We get it — every penny counts when you’re self-publishing.  Still, there are some areas that require a more open pocketbook.  Here are five things that you do not want to skimp on when self-publishing.



Cover Art & Illustrations — If you aren’t a designer, it’s important to hire someone, or at least train yourself in what constitutes a good cover design for your book. It does matter whether your book will be printed or is solely an eBook. The printed book requires a higher quality graphic than an eBook, however the design of both should be top quality. Your cover art should adequately give possible readers an idea of what is in the book. Along with the cover art goes a good title that describes or puts a picture in the readers mind to go along with the book’s contents.  As for interior illustrations, ask youself this:  Is my/my friend’s/my cousin’s/that guy I met in the coffee shop’s artwork as good as what I see in books published  by major presses?  Be honest.  If the answer is “no”, hire a professional illustrator.



Jacket Copy — Ask other experts for blubs, and comments about your book, then write copy that will entice a reader to read your book.  If you’re not well versed in writing copy, which is different from other types of writing, teach yourself about copywriting by reading other descriptions of books both digital and jacket copy. Additionally, you can hire an expert to get this done for you.



Layout — Each type of publishing requires a different type of layout, and may require a different expert to perform each layout. However, more and more experts are popping up who can do all layouts for you and even specialty layouts based on your instructions. It is important to hire someone who understands the types of layouts you need. It is not unusual to hire more than one expert depending on the types of layouts you want.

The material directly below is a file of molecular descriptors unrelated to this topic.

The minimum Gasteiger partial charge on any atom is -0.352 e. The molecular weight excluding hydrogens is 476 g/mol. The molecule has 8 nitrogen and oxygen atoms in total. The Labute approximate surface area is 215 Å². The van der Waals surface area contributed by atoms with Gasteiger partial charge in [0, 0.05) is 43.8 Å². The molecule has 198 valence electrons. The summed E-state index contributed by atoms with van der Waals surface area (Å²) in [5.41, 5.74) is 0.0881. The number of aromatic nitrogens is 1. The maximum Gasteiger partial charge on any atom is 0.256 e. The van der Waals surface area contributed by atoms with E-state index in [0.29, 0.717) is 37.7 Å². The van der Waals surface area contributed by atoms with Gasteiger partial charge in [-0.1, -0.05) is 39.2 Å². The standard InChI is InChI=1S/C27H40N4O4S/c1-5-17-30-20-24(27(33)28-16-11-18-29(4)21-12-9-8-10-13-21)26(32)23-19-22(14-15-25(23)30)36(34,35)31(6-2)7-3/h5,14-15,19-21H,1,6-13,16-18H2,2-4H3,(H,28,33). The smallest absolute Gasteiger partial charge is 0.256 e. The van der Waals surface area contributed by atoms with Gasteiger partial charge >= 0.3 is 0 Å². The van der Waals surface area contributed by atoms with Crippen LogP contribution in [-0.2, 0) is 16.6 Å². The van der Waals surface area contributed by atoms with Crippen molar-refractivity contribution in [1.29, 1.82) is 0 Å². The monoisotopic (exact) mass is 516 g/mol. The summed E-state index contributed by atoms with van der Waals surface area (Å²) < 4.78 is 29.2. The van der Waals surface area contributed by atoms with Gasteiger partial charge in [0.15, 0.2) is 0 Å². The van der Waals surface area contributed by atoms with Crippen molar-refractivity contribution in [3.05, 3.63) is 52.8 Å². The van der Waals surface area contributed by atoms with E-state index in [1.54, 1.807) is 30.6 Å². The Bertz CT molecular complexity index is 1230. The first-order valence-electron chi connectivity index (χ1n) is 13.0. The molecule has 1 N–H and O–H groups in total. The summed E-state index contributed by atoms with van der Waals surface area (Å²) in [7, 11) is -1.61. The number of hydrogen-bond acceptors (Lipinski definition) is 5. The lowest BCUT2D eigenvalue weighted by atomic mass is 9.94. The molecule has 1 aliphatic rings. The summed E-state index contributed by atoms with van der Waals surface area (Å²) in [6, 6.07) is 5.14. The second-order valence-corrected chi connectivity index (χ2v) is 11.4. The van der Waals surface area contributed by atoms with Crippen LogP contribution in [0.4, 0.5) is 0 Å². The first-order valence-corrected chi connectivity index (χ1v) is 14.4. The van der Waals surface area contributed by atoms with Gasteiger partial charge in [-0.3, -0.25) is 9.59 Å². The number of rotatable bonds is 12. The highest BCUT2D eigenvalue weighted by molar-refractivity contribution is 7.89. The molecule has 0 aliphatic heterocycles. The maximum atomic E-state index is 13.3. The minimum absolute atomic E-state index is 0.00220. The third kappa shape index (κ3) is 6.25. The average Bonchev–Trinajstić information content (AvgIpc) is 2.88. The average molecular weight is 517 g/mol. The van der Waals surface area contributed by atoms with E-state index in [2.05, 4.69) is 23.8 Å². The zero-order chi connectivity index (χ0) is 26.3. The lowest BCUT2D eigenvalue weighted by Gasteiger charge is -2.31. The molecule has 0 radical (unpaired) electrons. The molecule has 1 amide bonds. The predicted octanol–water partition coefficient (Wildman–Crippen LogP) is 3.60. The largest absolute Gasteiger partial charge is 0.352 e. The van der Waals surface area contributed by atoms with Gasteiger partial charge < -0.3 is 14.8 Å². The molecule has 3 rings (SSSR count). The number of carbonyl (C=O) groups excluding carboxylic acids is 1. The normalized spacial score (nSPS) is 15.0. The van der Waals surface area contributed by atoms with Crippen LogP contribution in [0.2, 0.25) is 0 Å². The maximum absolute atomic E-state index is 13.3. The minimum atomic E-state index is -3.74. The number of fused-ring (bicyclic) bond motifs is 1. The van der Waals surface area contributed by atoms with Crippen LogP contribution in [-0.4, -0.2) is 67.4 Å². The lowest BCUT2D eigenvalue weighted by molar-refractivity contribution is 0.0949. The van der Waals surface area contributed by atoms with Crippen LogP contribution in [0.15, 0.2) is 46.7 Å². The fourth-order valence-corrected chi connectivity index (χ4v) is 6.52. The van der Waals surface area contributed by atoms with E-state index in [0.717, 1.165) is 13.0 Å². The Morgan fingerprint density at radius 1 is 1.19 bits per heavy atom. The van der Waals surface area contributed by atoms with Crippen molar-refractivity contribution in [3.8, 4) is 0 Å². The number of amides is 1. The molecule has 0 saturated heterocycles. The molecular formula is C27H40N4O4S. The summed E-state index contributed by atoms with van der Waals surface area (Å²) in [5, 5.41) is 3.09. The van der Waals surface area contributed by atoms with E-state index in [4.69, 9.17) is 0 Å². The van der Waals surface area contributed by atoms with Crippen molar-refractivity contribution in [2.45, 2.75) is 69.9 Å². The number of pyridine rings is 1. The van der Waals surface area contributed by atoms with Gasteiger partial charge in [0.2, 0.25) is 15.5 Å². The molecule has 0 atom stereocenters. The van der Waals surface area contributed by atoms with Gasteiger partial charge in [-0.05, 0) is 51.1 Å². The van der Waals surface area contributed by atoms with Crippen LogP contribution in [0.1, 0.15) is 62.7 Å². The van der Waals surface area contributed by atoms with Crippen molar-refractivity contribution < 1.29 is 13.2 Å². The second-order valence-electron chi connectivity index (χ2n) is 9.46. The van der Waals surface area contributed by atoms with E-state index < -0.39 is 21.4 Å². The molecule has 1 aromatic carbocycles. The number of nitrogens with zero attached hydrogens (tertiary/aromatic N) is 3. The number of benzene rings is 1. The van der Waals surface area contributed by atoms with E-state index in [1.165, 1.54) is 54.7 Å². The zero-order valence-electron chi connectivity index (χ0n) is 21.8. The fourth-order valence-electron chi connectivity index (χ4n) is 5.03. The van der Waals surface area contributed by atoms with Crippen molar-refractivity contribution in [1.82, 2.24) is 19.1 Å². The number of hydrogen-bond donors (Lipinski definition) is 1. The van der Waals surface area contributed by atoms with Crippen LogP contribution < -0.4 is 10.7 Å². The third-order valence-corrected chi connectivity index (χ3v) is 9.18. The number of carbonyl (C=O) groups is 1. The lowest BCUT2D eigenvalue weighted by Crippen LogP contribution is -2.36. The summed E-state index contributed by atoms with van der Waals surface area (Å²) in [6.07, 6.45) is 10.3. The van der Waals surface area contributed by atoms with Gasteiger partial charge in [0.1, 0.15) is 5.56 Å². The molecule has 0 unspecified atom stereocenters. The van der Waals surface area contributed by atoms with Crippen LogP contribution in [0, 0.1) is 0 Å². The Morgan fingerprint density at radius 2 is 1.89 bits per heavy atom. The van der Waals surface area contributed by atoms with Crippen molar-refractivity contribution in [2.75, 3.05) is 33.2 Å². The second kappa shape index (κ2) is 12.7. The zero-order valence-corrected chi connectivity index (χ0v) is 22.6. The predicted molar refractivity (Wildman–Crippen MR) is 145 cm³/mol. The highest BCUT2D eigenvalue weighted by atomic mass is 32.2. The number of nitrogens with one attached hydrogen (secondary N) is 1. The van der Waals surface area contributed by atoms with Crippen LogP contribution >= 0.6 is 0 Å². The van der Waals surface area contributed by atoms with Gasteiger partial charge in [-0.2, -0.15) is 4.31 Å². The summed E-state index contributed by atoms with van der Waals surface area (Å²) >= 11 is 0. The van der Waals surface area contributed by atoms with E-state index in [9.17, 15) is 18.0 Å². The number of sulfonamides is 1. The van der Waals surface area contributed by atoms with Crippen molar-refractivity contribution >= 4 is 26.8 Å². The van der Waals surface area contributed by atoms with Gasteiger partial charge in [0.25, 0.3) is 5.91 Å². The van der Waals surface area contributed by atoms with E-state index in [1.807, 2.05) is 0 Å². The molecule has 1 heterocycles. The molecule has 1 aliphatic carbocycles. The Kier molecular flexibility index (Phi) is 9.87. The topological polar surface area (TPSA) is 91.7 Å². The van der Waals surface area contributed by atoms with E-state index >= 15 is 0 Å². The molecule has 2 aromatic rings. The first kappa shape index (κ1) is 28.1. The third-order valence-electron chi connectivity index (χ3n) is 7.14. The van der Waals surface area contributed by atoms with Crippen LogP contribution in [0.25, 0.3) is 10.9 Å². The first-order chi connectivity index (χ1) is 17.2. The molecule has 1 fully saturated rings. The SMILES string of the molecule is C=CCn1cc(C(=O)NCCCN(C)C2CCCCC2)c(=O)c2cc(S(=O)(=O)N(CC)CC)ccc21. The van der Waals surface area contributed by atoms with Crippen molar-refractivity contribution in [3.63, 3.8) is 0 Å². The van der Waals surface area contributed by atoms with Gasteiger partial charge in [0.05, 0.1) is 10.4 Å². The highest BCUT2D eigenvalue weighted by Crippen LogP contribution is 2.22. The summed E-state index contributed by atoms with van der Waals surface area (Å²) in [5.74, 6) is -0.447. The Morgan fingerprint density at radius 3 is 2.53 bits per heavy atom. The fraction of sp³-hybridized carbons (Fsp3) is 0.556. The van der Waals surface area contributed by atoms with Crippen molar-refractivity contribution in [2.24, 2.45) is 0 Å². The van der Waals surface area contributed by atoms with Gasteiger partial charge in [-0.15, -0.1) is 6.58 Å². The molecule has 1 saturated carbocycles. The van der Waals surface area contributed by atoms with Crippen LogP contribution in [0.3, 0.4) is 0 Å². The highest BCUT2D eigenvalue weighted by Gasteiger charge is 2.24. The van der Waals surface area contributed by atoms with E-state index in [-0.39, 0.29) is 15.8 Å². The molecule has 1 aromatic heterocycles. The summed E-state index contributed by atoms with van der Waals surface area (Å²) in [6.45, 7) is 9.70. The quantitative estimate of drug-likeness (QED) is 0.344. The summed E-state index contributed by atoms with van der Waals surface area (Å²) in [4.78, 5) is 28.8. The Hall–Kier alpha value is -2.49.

Proof Reading & Editing — While most people are going to buy your book based on the cover art, and the jacket copy, if you want your readers to be happy and satisfied as well as buy other products you put out, ensure that your writing is top notch by paying attention to the editing process. If you can’t edit your own writing (and most writers are too close to their work to serve as their own editor)  by all means hire an expert to do it for you. It can be difficult to keep a clear head during the editing process, but it’s a very important aspect to self-publishing that some people wrongly over look.



Marketing — You’ll need marketing materials, social media, blogs, interviews and more to market your publication properly. Cover all sides of the marketing process using every channel that you can to get the word out about your product. If needed, hire a marketing expert to help you. This can be overwhelming to many, but if you’re already well-versed in Internet marketing you will have a leg up on marketing your book. It’s not unusual to hire a marketing firm to help with offline marketing efforts when this is not your expertise.



Whenever you want to outsource consider how many books you’ll need to sell to break even overall. If it seems impossible, renegotiate a new price, or find another way to do it. But, don’t skimp on these five items if you want to have a successful self-publishing experience.





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    Jesse Arrington III
    5 years ago

    Every single suggestion made in this article is right on the money and I experienced all of them. But I paid my publisher a lot through a contract to do most of that for me…and even then, you have to be right on top of every single action the publisher wants to take. Take for example, the book cover. I knew it would be the selling point when someone picked up my book in stores. I already had a vision in mind but I had to convey that same vision to the illustrator. I came to the point of telling him where every tree and blade of grass needed to be. The color of a character’s skin, hair, eyes shirt and pants had to be described to the illustrator…and if he didn’t get it right, back to the drawing board it went. This is where “Picture Book Blueprint” by Jon and Laura came in handy which allowed me to have that kind of detail readily available! Layout, editing and marketing is a whole other story but right on the “money” (and require quite a bit of it with a traditional publisher). I wish I had read this story before I wrote my book…but I’m happy with my book’s end result. Thanks so much for sharing this story with us!